Halloween or Reformation Day? Martin Luther’s Story
Here I Stand!
People know this Sunday by at least three names: Halloween, the Eve of All Saints Day, and Reformation Sunday. They call it “Reformation Sunday” because on October 31, 1517, a thirty-three year old man dressed as a monk strolled to the door of the Castle Church in the small town of Wittenberg, Germany not to cry out, “Trick or Treat,” but to nail to that door a parchment listing his deeply held theological convictions.
Convictions that on that Halloween would scare Satan to death. Convictions that on that Halloween—the Eve of All Saints Day—would tell all sinners to exchange their filthy clothes for the spotless garments of Christ. Convictions that would erupt into and inspire the Protestant Reformation.
I am that man. My name is Martin Luther. And this is my story.
No. This is Christ’s story. The story of how He died and rose again to change a sinner like me into a saint like Him. The story of how He showed me that there was nothing that I could do to earn God’s favor, no price that I could pay to buy God’s forgiveness, no works that I could perform to merit God’s acceptance.
This morning may a costumed character on Halloween Sunday teach us the true significance of All Saints Day: that all saints are made saints by faith in Christ, not by faith in self. The truth is that we can dress ourselves up, we can fool others, but we can’t fool God. He always sees what’s on the inside. And without Christ, our insides are scarier than any Halloween costume. Without Christ, our insides are filthy rags.
Through faith in Christ, we gain not a new costume, but a new heart. Through faith in Christ, we do not have to knock on the door of God’s heavenly home wondering whether we’ll receive a trick or a treat. God’s door is wide open, as are His arms, welcoming for all eternity all those who place their faith and trust in Jesus Christ as their Savior from sin. God’s gift is eternal life through faith in His eternal Son.
Lightning and Longing
On a sultry day in July 1505, I trudged over a parched road on the outskirts of the Saxon village of Stotterheim. Wearing the dress of a university law student, I approached the village as the sky became overcast. Suddenly a shower erupted, then a crashing storm. A bolt of lightning displaced the gloom and knocked me to the ground. Struggling to rise, I cried in terror, “Saint Anne help me and I will become a monk!”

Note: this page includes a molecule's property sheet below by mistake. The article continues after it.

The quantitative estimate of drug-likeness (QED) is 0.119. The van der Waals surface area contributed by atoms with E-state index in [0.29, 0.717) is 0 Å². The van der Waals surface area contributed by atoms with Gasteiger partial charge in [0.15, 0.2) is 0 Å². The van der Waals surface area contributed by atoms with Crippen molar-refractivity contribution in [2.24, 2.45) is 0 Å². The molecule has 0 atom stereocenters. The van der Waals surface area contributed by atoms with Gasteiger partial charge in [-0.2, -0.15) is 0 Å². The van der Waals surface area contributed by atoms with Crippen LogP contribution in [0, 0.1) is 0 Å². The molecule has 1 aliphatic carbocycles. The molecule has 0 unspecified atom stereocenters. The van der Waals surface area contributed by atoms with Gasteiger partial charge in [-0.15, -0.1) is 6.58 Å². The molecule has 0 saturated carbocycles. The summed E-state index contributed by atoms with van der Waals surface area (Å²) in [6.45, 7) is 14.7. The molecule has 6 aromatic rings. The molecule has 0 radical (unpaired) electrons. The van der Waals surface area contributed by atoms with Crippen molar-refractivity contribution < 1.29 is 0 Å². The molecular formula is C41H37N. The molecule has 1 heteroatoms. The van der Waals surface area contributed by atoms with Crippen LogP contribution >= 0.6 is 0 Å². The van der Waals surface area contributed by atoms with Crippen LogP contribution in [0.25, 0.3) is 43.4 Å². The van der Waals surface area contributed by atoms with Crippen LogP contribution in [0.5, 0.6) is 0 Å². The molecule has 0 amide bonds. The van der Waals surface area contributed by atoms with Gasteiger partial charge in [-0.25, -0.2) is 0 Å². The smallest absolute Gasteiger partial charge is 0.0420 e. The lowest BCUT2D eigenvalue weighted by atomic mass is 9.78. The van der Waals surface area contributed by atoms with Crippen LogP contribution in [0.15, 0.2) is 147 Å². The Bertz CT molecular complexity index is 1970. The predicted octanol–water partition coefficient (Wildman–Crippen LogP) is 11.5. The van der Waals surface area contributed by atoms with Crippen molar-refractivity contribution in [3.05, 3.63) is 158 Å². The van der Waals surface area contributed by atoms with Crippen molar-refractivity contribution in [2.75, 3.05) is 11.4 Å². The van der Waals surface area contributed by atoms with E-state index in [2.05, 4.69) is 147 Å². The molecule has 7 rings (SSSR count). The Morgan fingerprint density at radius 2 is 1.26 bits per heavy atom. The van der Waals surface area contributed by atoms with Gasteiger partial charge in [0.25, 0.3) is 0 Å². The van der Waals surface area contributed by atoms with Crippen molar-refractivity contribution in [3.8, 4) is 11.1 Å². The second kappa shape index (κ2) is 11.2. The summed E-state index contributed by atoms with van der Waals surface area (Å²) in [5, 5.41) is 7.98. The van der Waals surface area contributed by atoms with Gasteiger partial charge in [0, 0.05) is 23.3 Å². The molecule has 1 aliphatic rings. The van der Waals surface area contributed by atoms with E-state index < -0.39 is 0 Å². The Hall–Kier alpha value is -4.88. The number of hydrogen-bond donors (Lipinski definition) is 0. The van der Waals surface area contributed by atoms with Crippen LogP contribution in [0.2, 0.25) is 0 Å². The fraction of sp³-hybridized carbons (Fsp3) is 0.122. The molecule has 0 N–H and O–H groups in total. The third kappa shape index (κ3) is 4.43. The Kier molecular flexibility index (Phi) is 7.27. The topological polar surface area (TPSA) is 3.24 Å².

Calling upon a saint, I later repudiated the cult of the saints. Vowing to become a monk, I later renounced monasticism.
Here I Stand: Naked before All-Holy God
Living as you do almost five centuries later, you may marvel at my fear of death prompted by that thunderstorm. However, you must recall that the Church of my day had largely forgotten the mercy of God. We pictured God as our angry Judge and Christ as our relentless Prosecutor. We stood in constant dread of a furious Deity. We stood before a holy God naked and afraid.
Toward God, I was at once attracted and repelled. I knew that only in harmony with the Ultimate could I find peace. But how could a pygmy stand before Divine Majesty? How could a sinner face Divine Holiness? Before God the high and holy, I was stupefied.
I knew in my conscience that God designed me to live face-to-face in a peaceful relationship with Him. However, I also knew, due to my sin and God’s holiness, that I lived in separation from Him. My awareness of my distance from God terrified me.
I longed to know how I could find a gracious God. I longed for rest for my troubled soul. More than life itself, I wanted to be sure that I was acceptable to God. However, I was convinced that God was incensed with me. Angry with me. I was sure that He hated me.
The thunderstorm I experienced in Stotterheim was nothing compared to the thunderstorm I was experiencing in my soul. My conscience was terrified. My spirit despaired. I was unable to satisfy God at any point. What could I do?
The Rest of the Story
To read the entire story, visit the free download, Here I Stand!: Martin Luther’s Story.
For a 25-Page PDF of quotes from Luther, visit the free download, Martin Luther: Quotes of Note.
Join the Conversation
When and how did you first come to realize that you were unable to satisfy God at any point?
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